To alleviate these initial expenses, some individuals who are new to the home buying process will opt for a loan type that forgoes closing costs or down payments. VA loans, which are backed by the United States Department of Veteran Affairs, eliminate down payments completely and significantly reduce the closing costs you’ll be responsible for. This makes VA-backed loans a potential option for disabled veterans looking for new, more accessible housing.
Cutting down on your closing costs doesn’t have to stop there. Once you’ve settled into your new home, you should research the latest opportunities to reduce your monthly bill even further. One solution, known as a no-closing-cost refinance, helps current homeowners refinance their high-interest mortgages without incurring upfront closing costs.
No-closing-cost refinances work best for individuals who wouldn’t otherwise have the savings for all the fees related to their new loan. Since your closing costs will be added to your principal or adjusted for a new interest rate, no-closing-cost refinances may only end up saving you money if you plan to live in your home for less than five years. That’s why you should do your research beforehand to make sure that your refinance strategy aligns with your home expectations.
For further financial assistance, check out resource hubs like this one from the United Spinal Association, which outlines information around accessible housing laws, public housing, and other housing assistance.
Smart Tech Amenities
Our final home accessibility trend that you should keep an eye out for during your house hunt is smart home technology. In 2020, the term smart technology serves as an all-encompassing name for the multitude of digital tools, resources, and services that serve all kinds of needs for homeowners. Many homes already feature smart home capabilities in some capacity, so it’s a good idea to keep these listings in mind as you peruse available homes.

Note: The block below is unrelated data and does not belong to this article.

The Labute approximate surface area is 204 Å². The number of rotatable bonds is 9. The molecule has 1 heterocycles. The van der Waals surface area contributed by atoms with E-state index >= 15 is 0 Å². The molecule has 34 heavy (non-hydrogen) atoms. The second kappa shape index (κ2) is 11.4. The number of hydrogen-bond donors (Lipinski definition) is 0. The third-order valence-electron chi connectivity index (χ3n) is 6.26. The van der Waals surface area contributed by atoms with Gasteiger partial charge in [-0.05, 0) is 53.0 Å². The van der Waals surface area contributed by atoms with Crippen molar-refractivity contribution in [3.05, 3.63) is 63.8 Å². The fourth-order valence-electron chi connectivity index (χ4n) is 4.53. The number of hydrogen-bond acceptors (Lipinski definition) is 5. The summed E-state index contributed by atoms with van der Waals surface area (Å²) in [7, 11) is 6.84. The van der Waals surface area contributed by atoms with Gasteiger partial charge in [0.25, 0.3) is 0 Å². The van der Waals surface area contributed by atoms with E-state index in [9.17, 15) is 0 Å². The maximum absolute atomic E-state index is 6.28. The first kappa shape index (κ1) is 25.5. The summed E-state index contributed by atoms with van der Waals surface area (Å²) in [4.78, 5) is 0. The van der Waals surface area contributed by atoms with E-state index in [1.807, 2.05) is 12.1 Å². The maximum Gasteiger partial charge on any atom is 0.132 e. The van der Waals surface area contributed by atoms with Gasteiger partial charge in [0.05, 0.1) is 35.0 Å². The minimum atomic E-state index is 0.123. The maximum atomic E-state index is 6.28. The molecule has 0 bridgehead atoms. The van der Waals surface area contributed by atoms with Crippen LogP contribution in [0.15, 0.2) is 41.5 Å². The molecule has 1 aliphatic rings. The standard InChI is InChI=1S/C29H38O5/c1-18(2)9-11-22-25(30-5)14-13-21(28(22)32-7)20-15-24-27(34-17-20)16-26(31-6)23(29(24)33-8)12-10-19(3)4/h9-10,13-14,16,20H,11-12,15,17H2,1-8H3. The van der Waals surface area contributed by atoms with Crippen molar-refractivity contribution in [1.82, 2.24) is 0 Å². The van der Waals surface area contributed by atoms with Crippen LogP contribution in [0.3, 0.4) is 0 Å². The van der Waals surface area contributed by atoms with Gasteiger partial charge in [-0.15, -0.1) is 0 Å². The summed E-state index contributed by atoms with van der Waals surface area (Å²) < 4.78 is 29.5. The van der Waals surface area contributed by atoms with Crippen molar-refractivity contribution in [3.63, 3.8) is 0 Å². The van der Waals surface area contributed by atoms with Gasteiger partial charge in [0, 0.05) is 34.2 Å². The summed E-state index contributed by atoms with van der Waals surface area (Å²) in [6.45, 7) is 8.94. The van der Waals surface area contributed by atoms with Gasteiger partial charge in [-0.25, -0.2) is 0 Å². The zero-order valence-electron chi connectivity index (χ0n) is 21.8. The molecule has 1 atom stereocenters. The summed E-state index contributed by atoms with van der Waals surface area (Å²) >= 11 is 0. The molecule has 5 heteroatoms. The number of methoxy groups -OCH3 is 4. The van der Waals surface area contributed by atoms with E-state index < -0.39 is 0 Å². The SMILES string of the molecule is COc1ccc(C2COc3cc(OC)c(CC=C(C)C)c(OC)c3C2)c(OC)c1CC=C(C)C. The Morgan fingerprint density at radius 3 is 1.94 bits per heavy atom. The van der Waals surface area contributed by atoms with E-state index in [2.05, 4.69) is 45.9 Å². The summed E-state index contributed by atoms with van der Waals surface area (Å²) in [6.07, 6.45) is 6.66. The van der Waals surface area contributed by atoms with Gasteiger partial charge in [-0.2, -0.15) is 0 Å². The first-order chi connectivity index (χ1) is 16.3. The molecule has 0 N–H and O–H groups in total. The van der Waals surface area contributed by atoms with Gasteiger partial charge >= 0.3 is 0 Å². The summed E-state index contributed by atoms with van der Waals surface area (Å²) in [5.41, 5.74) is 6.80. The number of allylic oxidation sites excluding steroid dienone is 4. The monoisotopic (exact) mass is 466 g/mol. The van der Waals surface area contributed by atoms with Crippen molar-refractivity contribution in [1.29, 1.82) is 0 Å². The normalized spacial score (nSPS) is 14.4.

Smart homes work with the help of two key technologies: automation and the Internet of Things. As its name suggests, automation is defined as the automatic control of electronic devices in your home. For example, your home might automatically adjust the thermostat at night to save on your heating bill during the winter.
The Internet of Things (IoT) refers to a device’s ability to access the internet and other internet-connected gadgets in your home. This allows separate areas of your house to effectively “communicate” with one another. In an IoT-powered home, your coffee machine can start up a new brew in the morning after your alarm goes off, and your security system can alert your personal phone after detecting suspicious activity.
Using IoT and automation in tandem within your home unlocks a number of benefits that can help homeowners remain self-reliant. Virtual assistants like Amazon Alexa allow users to control other smart elements of their home with only their voice, making them a great option for those who aren’t fully mobile or have trouble visually navigating smart apps on their phones.
For homeowners in the Deaf or hard of hearing communities, smart light bulbs provide an effective way to communicate with others. Typically these types of lighting fixtures are programmed to turn on or off on a schedule, but you can also use them to blink or flash at the arrival of a guest on your doorstep or when your phone receives a new text message.
Despite the hardships that the world has collectively experienced this year, 2020 has also shown promising signs of a future where everyone has equal access to their own home. Keeping these accessible home trends in mind will not only alleviate the stresses of purchasing a new home but will also help you find a home perfectly suited to your needs.